Once upon a time long ago (about ten years ago), in a land far away (California), there was a label run by and for artists called Broken Records. While this special label was alive it put out several great records and one great Christmas collection. These days, you'd be very lucky to find anything on the Broken label, yet The Broken Christmas was one of the coolest Christmas records ever when it was first released in 1988. Although this collection is next to impossible to locate, should you happen across one, grab it!
With all time greats like Ojo Taylor and Gene Eugene guiding the recording and music, the result is an almost dark Christmas in minor keys. An excellent example, Adam Again does a wailing "Angels We Have Heard On High," with Eugene and Riki Michele (his wife at the time) moaning the gloria's over screaming guitars. With his brother and mother as guest musicians, Ojo takes "Hark the Herald Angels Sing" to a cooler, jazzier place then we are used to hearing. In several spots on this album, the choruses are effectively slowed down for a more serious impact, such as The Reign's "O Holy Night," Riki Michele's memorable "The First Noel," which features Gene Eugene on all instruments and opens the record, and 411's "What Child Is This."
There are lighter moments as well, mostly in the form of upbeat and fun originals such as: "Born In a Stable" by the Level Heads, the bouncy "Follow the Star" by House Party (which is Rob Watson and Brian Ray), and "Rudy Red" by rappers J.C. & The Boys, which is down right giddy. The great Undercover with Gym playing a howling guitar, Gary Olson on drums, Sim Wilson on vocals, and Ojo playing keyboards, rocks through their version of "O Come All Ye Faithful." The only low spot is The Holidays' wrecked version of "Silent Night" with its bar room beat and bellowing vocal.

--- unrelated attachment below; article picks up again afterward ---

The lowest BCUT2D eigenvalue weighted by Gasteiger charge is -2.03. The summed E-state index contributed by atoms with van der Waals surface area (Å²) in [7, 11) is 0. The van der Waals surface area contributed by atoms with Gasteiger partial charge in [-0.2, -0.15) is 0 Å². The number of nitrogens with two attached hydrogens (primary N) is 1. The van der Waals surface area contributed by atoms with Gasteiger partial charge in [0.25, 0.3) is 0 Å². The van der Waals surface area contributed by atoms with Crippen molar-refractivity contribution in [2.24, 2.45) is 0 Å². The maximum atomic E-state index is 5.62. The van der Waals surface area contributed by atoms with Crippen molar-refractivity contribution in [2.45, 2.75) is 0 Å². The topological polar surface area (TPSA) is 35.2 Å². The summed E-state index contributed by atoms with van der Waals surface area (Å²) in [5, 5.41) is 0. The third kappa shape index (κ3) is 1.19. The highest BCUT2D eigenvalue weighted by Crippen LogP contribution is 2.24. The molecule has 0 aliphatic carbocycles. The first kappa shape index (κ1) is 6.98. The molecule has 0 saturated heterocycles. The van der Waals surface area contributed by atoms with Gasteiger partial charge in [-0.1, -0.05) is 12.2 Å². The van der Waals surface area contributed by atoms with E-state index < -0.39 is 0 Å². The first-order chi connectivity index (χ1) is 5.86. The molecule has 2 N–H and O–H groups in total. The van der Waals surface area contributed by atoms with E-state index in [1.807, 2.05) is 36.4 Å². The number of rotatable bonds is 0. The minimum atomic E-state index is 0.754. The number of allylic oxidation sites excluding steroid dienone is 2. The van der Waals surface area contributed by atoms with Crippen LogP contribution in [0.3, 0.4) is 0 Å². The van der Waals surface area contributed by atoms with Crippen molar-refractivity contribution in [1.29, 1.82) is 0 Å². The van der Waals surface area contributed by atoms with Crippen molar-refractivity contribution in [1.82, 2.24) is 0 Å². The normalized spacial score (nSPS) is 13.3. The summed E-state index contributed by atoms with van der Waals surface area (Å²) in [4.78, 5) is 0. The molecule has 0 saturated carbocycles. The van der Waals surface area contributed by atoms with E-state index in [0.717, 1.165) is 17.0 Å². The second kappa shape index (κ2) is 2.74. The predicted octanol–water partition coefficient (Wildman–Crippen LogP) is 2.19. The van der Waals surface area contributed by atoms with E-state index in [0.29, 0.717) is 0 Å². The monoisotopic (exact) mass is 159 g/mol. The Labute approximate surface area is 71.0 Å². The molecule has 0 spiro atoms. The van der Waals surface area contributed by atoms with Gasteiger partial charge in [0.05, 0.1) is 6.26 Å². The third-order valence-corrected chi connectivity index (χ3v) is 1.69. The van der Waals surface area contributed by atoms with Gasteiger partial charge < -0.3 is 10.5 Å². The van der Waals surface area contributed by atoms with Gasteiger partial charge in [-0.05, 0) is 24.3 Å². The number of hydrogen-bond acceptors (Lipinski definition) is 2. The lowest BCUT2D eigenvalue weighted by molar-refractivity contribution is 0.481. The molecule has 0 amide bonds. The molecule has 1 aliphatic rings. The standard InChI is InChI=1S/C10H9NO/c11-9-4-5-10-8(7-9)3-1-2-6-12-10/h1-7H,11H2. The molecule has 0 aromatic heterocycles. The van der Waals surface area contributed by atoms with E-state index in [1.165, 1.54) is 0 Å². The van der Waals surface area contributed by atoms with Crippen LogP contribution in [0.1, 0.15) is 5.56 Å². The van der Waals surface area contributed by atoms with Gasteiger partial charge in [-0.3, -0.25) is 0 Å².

The record closes with the aforementioned "Follow The Star," featuring a terrific bass line and smokey blues guitar leads at every break by Chris Brigandi. That song leads nicely into the last and most haunting arrangement on the collection, in which Gene Eugene and Riki Michele's voices lament Israel's waiting for the Christ child's coming on "O Come, O Come Immanuel." With Ojo on keyboards, Marcus Carman on guitar and Gary Olson on drums, it is a moody masterpiece.
A mix of up and down, light and dark, broken and fixed, The Broken Christmas celebrates Christmas from a couple of directions and successfully leads the listener along these different paths to a manager in a cave stable, covering a Savior who has left glorious places to come to humble people's hearts. From the dark cover painting by Michael Knott, to the music inside this CD, one would be hard pressed to find a cooler Christmas collection.
By Tony LaFianza (11/9/98)
Bing Crosby this ain't. Prior to this album, Christmas never sounded this eclectic while still sounding like it had something to do with God. Broken Records was the really cool (but now sadly defunct) label credited with the ingenious idea of gathering together its rooster of artists and then some in a Christmas collection that is as wide as it is compelling. Not all the songs are hits, the rap song "Rudy Red" seems ripe for the skip button at times, yet still proves a worthy contrast to the more reflective material that is most noteworthy on the album. Taken as a whole this album is a surprisingly quirky anthology, but there are three songs in particular that makes it worth hunting down for your personal collection. Adam Again's melancholy take on "Angels We Have Heard on High;" Ojo Taylor's unique presentation of "Hark! the Herald Angels Sing;" and the album closer, "O Come, O Come Emmanuel," which beautifully cries out for a savior. An entire album could have been made out of such material, but you'll have to content yourself with these stand-out tracks among the other holiday notables.
In my memory, this was the first album that showed Christmas in all its fullness, and created something of such artistic integrity that reflection on the true meaning of Christ's coming was not only mandatory, but possible. That's a powerful testimony to the power of well played music, and this album's particularly potent legacy. Not only that, The Broken Christmas is just plain fun for your brain, your heart, and your yuletide singing voice.
By Steven Stuart Baldwin (11/11/98)